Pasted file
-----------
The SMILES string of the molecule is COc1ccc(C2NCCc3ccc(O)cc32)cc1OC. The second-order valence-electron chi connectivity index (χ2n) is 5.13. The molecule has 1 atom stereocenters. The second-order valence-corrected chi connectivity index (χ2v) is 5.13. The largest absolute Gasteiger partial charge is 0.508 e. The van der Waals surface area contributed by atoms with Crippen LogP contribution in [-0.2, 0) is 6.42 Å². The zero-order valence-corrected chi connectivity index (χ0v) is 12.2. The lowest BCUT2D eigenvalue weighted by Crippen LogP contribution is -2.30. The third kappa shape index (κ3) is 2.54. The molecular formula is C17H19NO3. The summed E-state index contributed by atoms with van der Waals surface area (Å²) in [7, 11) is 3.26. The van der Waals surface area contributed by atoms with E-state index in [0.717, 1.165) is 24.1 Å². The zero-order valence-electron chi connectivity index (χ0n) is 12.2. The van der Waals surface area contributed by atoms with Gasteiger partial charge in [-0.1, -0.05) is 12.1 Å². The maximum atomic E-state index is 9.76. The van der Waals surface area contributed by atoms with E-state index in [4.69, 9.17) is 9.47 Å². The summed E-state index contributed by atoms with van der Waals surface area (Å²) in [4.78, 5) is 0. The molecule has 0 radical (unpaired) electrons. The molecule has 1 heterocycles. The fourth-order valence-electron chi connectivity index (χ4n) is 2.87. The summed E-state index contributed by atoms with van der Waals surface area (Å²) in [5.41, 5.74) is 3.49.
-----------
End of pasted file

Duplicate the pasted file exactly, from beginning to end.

The SMILES string of the molecule is COc1ccc(C2NCCc3ccc(O)cc32)cc1OC. The second-order valence-electron chi connectivity index (χ2n) is 5.13. The molecule has 1 atom stereocenters. The second-order valence-corrected chi connectivity index (χ2v) is 5.13. The largest absolute Gasteiger partial charge is 0.508 e. The van der Waals surface area contributed by atoms with Crippen LogP contribution in [-0.2, 0) is 6.42 Å². The zero-order valence-corrected chi connectivity index (χ0v) is 12.2. The lowest BCUT2D eigenvalue weighted by Crippen LogP contribution is -2.30. The third kappa shape index (κ3) is 2.54. The molecular formula is C17H19NO3. The summed E-state index contributed by atoms with van der Waals surface area (Å²) in [7, 11) is 3.26. The van der Waals surface area contributed by atoms with E-state index in [0.717, 1.165) is 24.1 Å². The zero-order valence-electron chi connectivity index (χ0n) is 12.2. The van der Waals surface area contributed by atoms with Gasteiger partial charge in [-0.1, -0.05) is 12.1 Å². The maximum atomic E-state index is 9.76. The van der Waals surface area contributed by atoms with E-state index in [4.69, 9.17) is 9.47 Å². The summed E-state index contributed by atoms with van der Waals surface area (Å²) in [4.78, 5) is 0. The molecule has 0 radical (unpaired) electrons. The molecule has 1 heterocycles. The fourth-order valence-electron chi connectivity index (χ4n) is 2.87. The summed E-state index contributed by atoms with van der Waals surface area (Å²) in [5.41, 5.74) is 3.49.